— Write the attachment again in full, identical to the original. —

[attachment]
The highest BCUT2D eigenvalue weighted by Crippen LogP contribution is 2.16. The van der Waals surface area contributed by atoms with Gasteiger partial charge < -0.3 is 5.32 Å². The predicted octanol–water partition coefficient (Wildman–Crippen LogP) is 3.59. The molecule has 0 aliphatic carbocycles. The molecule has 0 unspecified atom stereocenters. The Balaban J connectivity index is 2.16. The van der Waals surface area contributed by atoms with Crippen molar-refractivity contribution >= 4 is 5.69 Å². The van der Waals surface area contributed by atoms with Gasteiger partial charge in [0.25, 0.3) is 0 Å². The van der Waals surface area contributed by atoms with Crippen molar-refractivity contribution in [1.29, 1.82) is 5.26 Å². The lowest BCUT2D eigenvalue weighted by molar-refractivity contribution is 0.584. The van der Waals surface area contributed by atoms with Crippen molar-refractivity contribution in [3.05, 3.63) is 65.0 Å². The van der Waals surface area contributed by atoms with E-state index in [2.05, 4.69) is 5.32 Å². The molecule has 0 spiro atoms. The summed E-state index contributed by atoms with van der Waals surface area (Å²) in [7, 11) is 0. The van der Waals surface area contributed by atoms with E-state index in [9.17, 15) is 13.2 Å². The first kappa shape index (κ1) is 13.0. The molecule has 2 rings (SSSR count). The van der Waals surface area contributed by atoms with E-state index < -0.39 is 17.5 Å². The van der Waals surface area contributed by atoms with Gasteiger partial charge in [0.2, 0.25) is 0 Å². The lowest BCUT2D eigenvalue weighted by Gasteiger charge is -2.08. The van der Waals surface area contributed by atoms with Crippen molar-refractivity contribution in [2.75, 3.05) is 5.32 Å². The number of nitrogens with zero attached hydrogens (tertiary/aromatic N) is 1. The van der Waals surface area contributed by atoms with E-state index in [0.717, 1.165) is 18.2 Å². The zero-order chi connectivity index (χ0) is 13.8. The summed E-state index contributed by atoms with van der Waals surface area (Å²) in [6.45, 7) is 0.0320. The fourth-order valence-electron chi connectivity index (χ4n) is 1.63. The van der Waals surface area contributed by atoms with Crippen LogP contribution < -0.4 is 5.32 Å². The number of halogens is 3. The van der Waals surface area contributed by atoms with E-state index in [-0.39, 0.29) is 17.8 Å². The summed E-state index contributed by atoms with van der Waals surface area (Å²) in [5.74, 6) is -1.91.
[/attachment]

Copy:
The highest BCUT2D eigenvalue weighted by Crippen LogP contribution is 2.16. The van der Waals surface area contributed by atoms with Gasteiger partial charge < -0.3 is 5.32 Å². The predicted octanol–water partition coefficient (Wildman–Crippen LogP) is 3.59. The molecule has 0 aliphatic carbocycles. The molecule has 0 unspecified atom stereocenters. The Balaban J connectivity index is 2.16. The van der Waals surface area contributed by atoms with Crippen molar-refractivity contribution >= 4 is 5.69 Å². The van der Waals surface area contributed by atoms with Gasteiger partial charge in [0.25, 0.3) is 0 Å². The van der Waals surface area contributed by atoms with Crippen molar-refractivity contribution in [1.29, 1.82) is 5.26 Å². The lowest BCUT2D eigenvalue weighted by molar-refractivity contribution is 0.584. The van der Waals surface area contributed by atoms with Crippen molar-refractivity contribution in [3.05, 3.63) is 65.0 Å². The van der Waals surface area contributed by atoms with E-state index in [2.05, 4.69) is 5.32 Å². The molecule has 0 spiro atoms. The summed E-state index contributed by atoms with van der Waals surface area (Å²) in [7, 11) is 0. The van der Waals surface area contributed by atoms with E-state index in [9.17, 15) is 13.2 Å². The first kappa shape index (κ1) is 13.0. The molecule has 2 rings (SSSR count). The van der Waals surface area contributed by atoms with E-state index < -0.39 is 17.5 Å². The van der Waals surface area contributed by atoms with Gasteiger partial charge in [0.2, 0.25) is 0 Å². The lowest BCUT2D eigenvalue weighted by Gasteiger charge is -2.08. The van der Waals surface area contributed by atoms with Crippen molar-refractivity contribution in [2.75, 3.05) is 5.32 Å². The number of nitrogens with zero attached hydrogens (tertiary/aromatic N) is 1. The van der Waals surface area contributed by atoms with E-state index in [0.717, 1.165) is 18.2 Å². The zero-order chi connectivity index (χ0) is 13.8. The summed E-state index contributed by atoms with van der Waals surface area (Å²) in [6.45, 7) is 0.0320. The fourth-order valence-electron chi connectivity index (χ4n) is 1.63. The van der Waals surface area contributed by atoms with Crippen LogP contribution < -0.4 is 5.32 Å². The number of halogens is 3. The van der Waals surface area contributed by atoms with E-state index in [-0.39, 0.29) is 17.8 Å². The summed E-state index contributed by atoms with van der Waals surface area (Å²) in [5.74, 6) is -1.91.